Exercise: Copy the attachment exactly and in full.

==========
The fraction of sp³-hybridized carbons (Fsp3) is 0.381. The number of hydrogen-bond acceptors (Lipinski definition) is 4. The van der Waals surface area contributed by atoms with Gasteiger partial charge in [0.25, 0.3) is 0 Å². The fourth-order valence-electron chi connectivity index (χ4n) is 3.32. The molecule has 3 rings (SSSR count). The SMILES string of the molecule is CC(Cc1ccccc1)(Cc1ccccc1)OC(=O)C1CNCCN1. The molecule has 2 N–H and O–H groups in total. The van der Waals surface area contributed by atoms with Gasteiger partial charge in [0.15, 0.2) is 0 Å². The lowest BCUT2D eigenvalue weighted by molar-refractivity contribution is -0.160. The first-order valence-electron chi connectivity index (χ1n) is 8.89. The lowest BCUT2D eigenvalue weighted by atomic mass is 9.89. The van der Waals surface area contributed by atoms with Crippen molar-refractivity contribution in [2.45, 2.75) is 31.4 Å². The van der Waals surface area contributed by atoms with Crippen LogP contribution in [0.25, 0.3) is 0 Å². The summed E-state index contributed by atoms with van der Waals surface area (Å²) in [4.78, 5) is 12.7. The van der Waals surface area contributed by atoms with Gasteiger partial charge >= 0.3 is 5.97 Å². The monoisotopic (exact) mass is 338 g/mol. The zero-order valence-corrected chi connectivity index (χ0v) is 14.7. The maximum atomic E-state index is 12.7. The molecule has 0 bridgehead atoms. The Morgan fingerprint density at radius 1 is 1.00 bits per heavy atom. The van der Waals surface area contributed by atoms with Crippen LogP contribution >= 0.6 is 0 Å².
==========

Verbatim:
The fraction of sp³-hybridized carbons (Fsp3) is 0.381. The number of hydrogen-bond acceptors (Lipinski definition) is 4. The van der Waals surface area contributed by atoms with Gasteiger partial charge in [0.25, 0.3) is 0 Å². The fourth-order valence-electron chi connectivity index (χ4n) is 3.32. The molecule has 3 rings (SSSR count). The SMILES string of the molecule is CC(Cc1ccccc1)(Cc1ccccc1)OC(=O)C1CNCCN1. The molecule has 2 N–H and O–H groups in total. The van der Waals surface area contributed by atoms with Gasteiger partial charge in [0.15, 0.2) is 0 Å². The lowest BCUT2D eigenvalue weighted by molar-refractivity contribution is -0.160. The first-order valence-electron chi connectivity index (χ1n) is 8.89. The lowest BCUT2D eigenvalue weighted by atomic mass is 9.89. The van der Waals surface area contributed by atoms with Crippen molar-refractivity contribution in [2.45, 2.75) is 31.4 Å². The van der Waals surface area contributed by atoms with Crippen LogP contribution in [0.25, 0.3) is 0 Å². The summed E-state index contributed by atoms with van der Waals surface area (Å²) in [4.78, 5) is 12.7. The van der Waals surface area contributed by atoms with Gasteiger partial charge >= 0.3 is 5.97 Å². The monoisotopic (exact) mass is 338 g/mol. The zero-order valence-corrected chi connectivity index (χ0v) is 14.7. The maximum atomic E-state index is 12.7. The molecule has 0 bridgehead atoms. The Morgan fingerprint density at radius 1 is 1.00 bits per heavy atom. The van der Waals surface area contributed by atoms with Crippen LogP contribution >= 0.6 is 0 Å².